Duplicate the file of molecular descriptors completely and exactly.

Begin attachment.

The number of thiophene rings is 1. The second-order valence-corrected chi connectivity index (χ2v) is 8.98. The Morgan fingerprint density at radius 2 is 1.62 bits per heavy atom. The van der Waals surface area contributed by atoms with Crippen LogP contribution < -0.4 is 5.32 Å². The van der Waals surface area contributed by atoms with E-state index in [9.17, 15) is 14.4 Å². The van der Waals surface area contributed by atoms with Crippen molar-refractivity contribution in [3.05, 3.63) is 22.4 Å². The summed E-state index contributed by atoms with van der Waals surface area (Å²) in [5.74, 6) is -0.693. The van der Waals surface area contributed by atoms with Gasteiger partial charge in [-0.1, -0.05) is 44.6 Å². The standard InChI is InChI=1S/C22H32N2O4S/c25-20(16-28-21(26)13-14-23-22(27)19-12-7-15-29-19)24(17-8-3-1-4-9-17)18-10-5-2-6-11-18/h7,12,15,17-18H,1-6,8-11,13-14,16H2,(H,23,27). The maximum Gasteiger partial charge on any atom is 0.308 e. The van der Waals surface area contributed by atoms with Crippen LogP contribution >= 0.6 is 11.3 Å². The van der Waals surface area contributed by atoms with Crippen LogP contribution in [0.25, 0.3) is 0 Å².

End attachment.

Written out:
The number of thiophene rings is 1. The second-order valence-corrected chi connectivity index (χ2v) is 8.98. The Morgan fingerprint density at radius 2 is 1.62 bits per heavy atom. The van der Waals surface area contributed by atoms with Crippen LogP contribution < -0.4 is 5.32 Å². The van der Waals surface area contributed by atoms with E-state index in [9.17, 15) is 14.4 Å². The van der Waals surface area contributed by atoms with Crippen molar-refractivity contribution in [3.05, 3.63) is 22.4 Å². The summed E-state index contributed by atoms with van der Waals surface area (Å²) in [5.74, 6) is -0.693. The van der Waals surface area contributed by atoms with Gasteiger partial charge in [-0.1, -0.05) is 44.6 Å². The standard InChI is InChI=1S/C22H32N2O4S/c25-20(16-28-21(26)13-14-23-22(27)19-12-7-15-29-19)24(17-8-3-1-4-9-17)18-10-5-2-6-11-18/h7,12,15,17-18H,1-6,8-11,13-14,16H2,(H,23,27). The maximum Gasteiger partial charge on any atom is 0.308 e. The van der Waals surface area contributed by atoms with Crippen LogP contribution >= 0.6 is 11.3 Å². The van der Waals surface area contributed by atoms with Crippen LogP contribution in [0.25, 0.3) is 0 Å².